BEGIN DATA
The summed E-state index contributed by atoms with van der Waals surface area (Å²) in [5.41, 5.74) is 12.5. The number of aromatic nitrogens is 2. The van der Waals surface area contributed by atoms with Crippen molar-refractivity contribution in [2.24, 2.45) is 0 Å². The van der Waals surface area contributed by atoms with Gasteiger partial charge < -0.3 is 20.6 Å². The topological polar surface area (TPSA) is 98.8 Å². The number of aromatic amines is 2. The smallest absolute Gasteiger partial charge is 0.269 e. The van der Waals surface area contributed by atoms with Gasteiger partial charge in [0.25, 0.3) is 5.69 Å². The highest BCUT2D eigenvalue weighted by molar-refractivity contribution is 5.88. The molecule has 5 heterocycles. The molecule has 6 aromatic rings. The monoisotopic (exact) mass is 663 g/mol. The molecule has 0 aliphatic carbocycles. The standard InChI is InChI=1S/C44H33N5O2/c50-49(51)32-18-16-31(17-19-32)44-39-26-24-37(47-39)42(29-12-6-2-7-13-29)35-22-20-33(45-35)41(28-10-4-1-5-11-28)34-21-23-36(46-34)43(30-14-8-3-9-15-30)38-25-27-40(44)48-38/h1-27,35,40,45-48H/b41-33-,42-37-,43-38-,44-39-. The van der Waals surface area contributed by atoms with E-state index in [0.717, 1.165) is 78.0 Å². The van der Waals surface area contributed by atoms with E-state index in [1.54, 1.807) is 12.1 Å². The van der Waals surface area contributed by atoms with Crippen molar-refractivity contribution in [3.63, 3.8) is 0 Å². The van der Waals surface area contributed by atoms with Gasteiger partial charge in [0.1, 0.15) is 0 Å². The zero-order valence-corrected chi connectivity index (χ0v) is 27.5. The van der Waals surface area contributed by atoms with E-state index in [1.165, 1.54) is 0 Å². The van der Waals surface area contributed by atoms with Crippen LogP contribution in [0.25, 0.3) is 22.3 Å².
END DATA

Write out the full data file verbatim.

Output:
The summed E-state index contributed by atoms with van der Waals surface area (Å²) in [5.41, 5.74) is 12.5. The number of aromatic nitrogens is 2. The van der Waals surface area contributed by atoms with Crippen molar-refractivity contribution in [2.24, 2.45) is 0 Å². The van der Waals surface area contributed by atoms with Gasteiger partial charge < -0.3 is 20.6 Å². The topological polar surface area (TPSA) is 98.8 Å². The number of aromatic amines is 2. The smallest absolute Gasteiger partial charge is 0.269 e. The van der Waals surface area contributed by atoms with Gasteiger partial charge in [0.25, 0.3) is 5.69 Å². The highest BCUT2D eigenvalue weighted by molar-refractivity contribution is 5.88. The molecule has 5 heterocycles. The molecule has 6 aromatic rings. The monoisotopic (exact) mass is 663 g/mol. The molecule has 0 aliphatic carbocycles. The standard InChI is InChI=1S/C44H33N5O2/c50-49(51)32-18-16-31(17-19-32)44-39-26-24-37(47-39)42(29-12-6-2-7-13-29)35-22-20-33(45-35)41(28-10-4-1-5-11-28)34-21-23-36(46-34)43(30-14-8-3-9-15-30)38-25-27-40(44)48-38/h1-27,35,40,45-48H/b41-33-,42-37-,43-38-,44-39-. The van der Waals surface area contributed by atoms with E-state index in [0.717, 1.165) is 78.0 Å². The van der Waals surface area contributed by atoms with E-state index in [1.54, 1.807) is 12.1 Å². The van der Waals surface area contributed by atoms with Crippen molar-refractivity contribution in [3.63, 3.8) is 0 Å². The van der Waals surface area contributed by atoms with Gasteiger partial charge in [0.1, 0.15) is 0 Å². The zero-order valence-corrected chi connectivity index (χ0v) is 27.5. The van der Waals surface area contributed by atoms with E-state index in [1.165, 1.54) is 0 Å². The van der Waals surface area contributed by atoms with Crippen LogP contribution in [0.25, 0.3) is 22.3 Å².